Wicor Primary School's food festival extravaganza
PRIMARY school children have been learning about healthy eating and food production as part of British Food Fortnight.
Children from Wicor Primary School made apple juice, apple and mint jam, honey and delicious cheeses.
Activities were carried out the watchful eye of professional chefs and food producers from companies including Bee Good, Hill Farm Juice, New Forest Fruits and Lyburn Cheese.
Youngster Rebecca Marshall, 11, said: ‘We had to collect apples from the school orchard, peel, chop and boil them, before mixing with sugar and mint leaves. It really helps us understand the whole production process and the fact food does not just come from the supermarket.’
Classmate Jenevieve Mchi, 10, added: ‘I’ve really enjoyed making the jam. It's good that we can get involved in the whole preparation process.
‘For all the meals we make, we create recipe cards to use at home.’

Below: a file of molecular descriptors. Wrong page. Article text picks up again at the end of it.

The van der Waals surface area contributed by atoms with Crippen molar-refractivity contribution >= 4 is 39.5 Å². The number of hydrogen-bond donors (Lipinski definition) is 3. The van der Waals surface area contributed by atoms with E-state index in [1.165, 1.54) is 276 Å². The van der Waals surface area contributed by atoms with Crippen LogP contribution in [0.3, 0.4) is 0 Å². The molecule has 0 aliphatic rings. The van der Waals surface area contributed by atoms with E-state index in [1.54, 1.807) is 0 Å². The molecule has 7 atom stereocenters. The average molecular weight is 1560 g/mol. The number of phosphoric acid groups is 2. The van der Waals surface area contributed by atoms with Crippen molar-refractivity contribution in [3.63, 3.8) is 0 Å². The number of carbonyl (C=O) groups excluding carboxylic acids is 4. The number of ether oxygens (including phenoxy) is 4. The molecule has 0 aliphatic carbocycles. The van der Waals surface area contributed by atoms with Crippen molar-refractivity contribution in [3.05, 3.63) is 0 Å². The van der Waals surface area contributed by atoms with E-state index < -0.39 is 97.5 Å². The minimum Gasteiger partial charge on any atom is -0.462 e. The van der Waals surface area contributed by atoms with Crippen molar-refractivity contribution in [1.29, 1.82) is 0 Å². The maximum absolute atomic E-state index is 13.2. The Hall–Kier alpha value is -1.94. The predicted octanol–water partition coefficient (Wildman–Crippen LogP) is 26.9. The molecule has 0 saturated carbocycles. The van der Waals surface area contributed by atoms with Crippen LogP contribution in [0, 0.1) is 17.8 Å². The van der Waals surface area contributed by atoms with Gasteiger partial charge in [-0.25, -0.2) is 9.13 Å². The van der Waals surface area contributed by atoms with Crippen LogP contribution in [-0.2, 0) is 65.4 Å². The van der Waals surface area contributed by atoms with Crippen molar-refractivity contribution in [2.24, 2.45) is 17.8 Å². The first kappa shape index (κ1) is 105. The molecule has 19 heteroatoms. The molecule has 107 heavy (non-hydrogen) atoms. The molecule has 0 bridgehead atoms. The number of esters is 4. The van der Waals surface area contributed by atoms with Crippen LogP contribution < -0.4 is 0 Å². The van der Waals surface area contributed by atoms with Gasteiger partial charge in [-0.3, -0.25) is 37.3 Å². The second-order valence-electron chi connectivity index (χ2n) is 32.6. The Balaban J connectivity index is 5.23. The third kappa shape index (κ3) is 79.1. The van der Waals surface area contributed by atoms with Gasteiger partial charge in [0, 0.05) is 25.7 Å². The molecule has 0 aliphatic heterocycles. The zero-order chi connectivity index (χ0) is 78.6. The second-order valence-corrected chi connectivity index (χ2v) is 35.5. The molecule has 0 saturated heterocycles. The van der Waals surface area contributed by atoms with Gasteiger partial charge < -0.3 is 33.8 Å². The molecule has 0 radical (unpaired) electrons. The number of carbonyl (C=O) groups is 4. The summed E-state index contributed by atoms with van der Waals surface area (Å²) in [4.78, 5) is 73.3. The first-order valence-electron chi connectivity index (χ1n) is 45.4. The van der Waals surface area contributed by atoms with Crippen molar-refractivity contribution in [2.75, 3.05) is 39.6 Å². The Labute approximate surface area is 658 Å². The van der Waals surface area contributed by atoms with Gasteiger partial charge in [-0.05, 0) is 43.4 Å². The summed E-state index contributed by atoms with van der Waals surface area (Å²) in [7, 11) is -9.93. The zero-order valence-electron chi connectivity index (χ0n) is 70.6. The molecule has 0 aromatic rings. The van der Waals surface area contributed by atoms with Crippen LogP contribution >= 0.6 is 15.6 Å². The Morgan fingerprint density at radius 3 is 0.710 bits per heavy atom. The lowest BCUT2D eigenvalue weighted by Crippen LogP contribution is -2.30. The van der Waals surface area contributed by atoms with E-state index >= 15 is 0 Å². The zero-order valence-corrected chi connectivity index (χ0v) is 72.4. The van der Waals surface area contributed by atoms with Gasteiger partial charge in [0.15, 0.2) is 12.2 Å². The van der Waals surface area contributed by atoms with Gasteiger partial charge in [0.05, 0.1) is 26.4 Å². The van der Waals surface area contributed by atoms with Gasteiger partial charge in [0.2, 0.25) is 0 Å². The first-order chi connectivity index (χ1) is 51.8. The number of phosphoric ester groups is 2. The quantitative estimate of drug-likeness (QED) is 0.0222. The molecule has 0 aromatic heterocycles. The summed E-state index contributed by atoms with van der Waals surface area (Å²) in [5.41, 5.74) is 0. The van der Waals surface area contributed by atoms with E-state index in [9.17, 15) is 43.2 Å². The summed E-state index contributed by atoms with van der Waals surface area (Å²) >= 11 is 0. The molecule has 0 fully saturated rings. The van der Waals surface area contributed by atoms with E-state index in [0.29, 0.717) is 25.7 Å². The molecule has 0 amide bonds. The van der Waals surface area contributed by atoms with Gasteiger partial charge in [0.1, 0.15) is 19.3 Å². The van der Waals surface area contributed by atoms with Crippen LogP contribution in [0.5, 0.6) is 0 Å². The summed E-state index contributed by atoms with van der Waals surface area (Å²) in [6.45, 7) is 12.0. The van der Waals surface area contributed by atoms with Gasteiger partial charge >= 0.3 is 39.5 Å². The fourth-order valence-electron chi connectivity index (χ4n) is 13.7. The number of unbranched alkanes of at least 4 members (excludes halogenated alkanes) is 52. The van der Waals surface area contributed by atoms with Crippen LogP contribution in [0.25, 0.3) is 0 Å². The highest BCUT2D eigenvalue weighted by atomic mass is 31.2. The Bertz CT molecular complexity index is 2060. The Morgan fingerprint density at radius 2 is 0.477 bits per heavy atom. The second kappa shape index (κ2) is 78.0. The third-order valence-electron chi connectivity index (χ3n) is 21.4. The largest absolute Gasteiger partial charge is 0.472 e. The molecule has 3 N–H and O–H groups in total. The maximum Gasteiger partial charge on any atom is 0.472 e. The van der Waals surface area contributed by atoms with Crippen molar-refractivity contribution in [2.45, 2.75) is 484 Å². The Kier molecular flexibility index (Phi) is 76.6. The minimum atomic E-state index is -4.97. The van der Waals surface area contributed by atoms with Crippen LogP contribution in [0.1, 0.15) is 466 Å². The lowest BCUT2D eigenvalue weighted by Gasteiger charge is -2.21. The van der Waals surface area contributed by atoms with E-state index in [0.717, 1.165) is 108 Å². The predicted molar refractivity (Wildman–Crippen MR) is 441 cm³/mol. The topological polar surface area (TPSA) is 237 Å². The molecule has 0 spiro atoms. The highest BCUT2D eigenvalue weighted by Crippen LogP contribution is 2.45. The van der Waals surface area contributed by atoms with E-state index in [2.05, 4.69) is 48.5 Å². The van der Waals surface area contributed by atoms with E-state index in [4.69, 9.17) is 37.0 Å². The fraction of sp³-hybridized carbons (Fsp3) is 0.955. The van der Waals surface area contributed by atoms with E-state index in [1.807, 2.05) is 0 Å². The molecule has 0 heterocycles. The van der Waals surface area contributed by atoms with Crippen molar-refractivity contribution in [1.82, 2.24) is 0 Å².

The jams are set to be sold at the schools annual Hop ‘n’ Hog Festival.
Naked Jam director, Jenifer Williams, said: ‘It’s a massive thing that children are involved in the whole roots-up approach to food production from the picking of apples to tasting the final product. It has been a great event and the children have asked hundreds of questions.’
Apples took pride of place on the day’s menu as children also took part in crushing the fruit to produce fresh juice.
Hill Farm Juice director, Will Dobson, added: ‘The children had a brilliant time – particularly tasting the juice. It’s important they understand where food comes from.’
More than 50 families attended the event where parents joined children in the production of delicious dishes including a chicken stir fry.
Emma Garwood, whose daughter Grace goes to the school, said: ‘It has been really nice to come into school and take part with the children. It’s a fantastic opportunity to learn about different types of food.’
The food festival is part of wider agricultural initiative at the school which sees children produce and sell fruit and vegetables, learn about bee keeping and rear their own chickens.
Headteacher, Mark Wildman, said: ‘(This) is fundamentally about learning about locally produced food, sustainability and trying new tastes which challenge their pallets.’